When the pawl 91 engages the ratchet 51, the arm 38 is kicked to the right as seen in FIG. 5 which causes the rock lever 40 to pivot to the right around pivot 44 until it abuts against the shock absorber 47 of the stop means 46. This pivotal movement of the rock lever 40 pulls the link 52 to the right and moves with it the pivot pin 55 between the links 56 and 57. The links 56 and 57 are thus pivoted to the position shown in FIG. 6, in which position the pivot pin 55 is positioned to the right of the line connecting the pivots 59 and 58. The spring means 61 tend to hold the pivot pin 55 to the right of the line connecting the pivots 59 and 58. As the pivot 58 is attached to the fixed member 64, the arm 60 with the pivot 59 thereon is pulled in the direction of the fixed pivot 58 by the above described movement of the link 52. This results in the rotation of the conical gear 67, which via conical gear 68, causes the third conical gear 71 and shaft 65 to pivot so as to move shift rod 76 to the N position via the arms 73, whereby the gearbox 16 is put into neutral. Thus the drive train to the feed rollers 21 to 24 and the pick-up 7 is broken at the same time as the shaft 20 is arrested. The various linkages may be adjusted in such a manner that the drive train is disengaged just prior to the drive being arrested to minimise shock loading on the gear train. It should be noted here that whilst the arms 73 are in the (N) neutral position, with the drive train disengaged or broken, the arm 70 is still in the F position. This means that the arm 70 abuts against the stop 81 towards the left in FIG. 5. This also means that the operator cannot by mistake pull on the handle 90 and re-establish drive in the forward direction, as this is prevented by the stop 81.
The stop means 77 on the arm 60 cooperate with the abutment 78 on the fixed member 64 to prevent the arm pivoting too far when the link 52 is pulled.
As soon as the rock lever 40 is pivoted to the right, as seen in FIG. 4, by the engagement of the pawl 91 with the ratchet 51, the switch 48 is opened for a purpose to be explained.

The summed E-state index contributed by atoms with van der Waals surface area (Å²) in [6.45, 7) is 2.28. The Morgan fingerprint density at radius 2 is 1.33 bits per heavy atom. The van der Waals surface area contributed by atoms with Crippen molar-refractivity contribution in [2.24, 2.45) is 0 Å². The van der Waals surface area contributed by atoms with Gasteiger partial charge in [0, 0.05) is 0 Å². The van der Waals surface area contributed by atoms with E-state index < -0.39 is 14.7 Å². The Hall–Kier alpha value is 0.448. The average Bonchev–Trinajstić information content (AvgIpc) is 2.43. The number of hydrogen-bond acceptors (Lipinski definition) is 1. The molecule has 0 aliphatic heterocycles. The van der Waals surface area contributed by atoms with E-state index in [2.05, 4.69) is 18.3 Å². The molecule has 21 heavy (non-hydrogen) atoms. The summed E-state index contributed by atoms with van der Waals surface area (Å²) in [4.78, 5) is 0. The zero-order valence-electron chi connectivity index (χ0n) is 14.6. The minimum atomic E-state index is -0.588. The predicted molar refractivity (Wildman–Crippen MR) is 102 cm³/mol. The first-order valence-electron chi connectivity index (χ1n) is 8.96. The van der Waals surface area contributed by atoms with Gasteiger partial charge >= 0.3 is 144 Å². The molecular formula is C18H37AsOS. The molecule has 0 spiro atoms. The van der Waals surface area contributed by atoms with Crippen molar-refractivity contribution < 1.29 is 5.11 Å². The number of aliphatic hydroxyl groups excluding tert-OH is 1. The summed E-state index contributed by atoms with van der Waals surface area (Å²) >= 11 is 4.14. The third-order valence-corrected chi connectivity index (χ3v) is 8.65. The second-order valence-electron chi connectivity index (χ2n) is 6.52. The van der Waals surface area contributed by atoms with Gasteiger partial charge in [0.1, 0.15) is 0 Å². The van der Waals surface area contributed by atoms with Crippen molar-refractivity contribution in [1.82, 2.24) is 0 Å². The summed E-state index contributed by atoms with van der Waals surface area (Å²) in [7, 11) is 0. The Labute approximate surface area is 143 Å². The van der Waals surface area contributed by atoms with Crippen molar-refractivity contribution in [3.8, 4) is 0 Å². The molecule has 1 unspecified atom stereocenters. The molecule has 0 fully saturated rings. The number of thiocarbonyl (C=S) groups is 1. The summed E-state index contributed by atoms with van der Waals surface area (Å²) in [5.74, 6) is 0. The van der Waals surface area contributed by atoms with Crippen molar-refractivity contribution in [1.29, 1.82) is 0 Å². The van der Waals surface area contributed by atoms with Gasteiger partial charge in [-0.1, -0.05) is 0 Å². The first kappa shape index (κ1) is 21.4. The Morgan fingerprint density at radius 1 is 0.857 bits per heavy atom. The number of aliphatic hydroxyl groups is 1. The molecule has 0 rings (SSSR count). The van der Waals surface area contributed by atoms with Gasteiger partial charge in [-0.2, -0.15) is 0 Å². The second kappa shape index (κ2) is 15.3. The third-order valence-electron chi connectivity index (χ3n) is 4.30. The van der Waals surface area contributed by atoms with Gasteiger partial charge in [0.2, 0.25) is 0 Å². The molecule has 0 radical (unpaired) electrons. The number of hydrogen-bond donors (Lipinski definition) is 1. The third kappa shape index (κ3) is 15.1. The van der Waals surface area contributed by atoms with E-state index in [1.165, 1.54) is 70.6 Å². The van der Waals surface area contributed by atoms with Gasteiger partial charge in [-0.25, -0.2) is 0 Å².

As soon as the undesired object has been detected, the drive of the feeder mechanism 9 and the pick-up 7 stopped and the drive train therefore interrupted, the only task the operator has to do is to stop the forward movement of the machine and to reverse the drive. To reverse the drive, the operator pushes the handle 90 rearwardly, thus causing the arm 70 to pivot to the N position. As the rock arm 38 is still held by the ratchet 51, the lever 40 and the link 52 are firmly held in their extreme right-hand positions as shown in FIG. 6. Thus the pivot 55 can be considered as a fixed point at this time. The arm 60 is equally firmly held in the position shown in FIG. 6. Pushing the handle 90 rearwardly causes the arm 70 to move from the F to N position and results, via the arm 70, the gears 68 and 71, the shaft 65 and the arms 73, in shifting the shift rod 76 from the N to the R position. The drive to the feed rollers 21 to 24 and the pick-up attachment 7 is thus engaged in the reverse direction and the undesired object is expelled from the machine. With the reversal of the drive to the shaft 20, the force of engagement between the ratchet 51 and the pawl 91 is released. At this moment the arm 70 is still in the N position although the shift rod 76 is already in the R position. This means that pivot point 75 cannot move further towards the reversing gearbox 16. Moving the arm 70 from the N to the R position will not affect the position of the pivot 75 but instead will cause arm 60 to pivot around the shaft 65 in a direction away from the pivot 58 on the fixed member 64. Therefore, the arm 60 pulls on the links 56, 57 and 52 to bring them to their original positions as shown in FIG. 4. The spring 50 acting on the rock lever 40 assists by pivoting the lever 40 to the left in FIG. 4 and releasing the force on the link 52 via pivot 53. The spring 50 thus ensures the return of the rock lever 40 to its initial, extreme left-hand position as seen in FIG. 5. Simultaneously, with the removal of the tramp metal the switch 48 is closed again by the return of the lever 40 to its initial position, so that the solenoid 35 is re-energised by reconnection to the tractor battery, the relay switch in the control box 83 already being closed. Initially, the built-in relay in the solenoid 35 is in the "pull" position for lifting the solenoid plunger 35' and the rock arm 38. Once this lifting has been effected, the built-in relay automatically switches to the "hold" position in which only a low current is supplied to the solenoid 35 sufficient to maintain the plunger 35' and rock arm 38 in the raised position.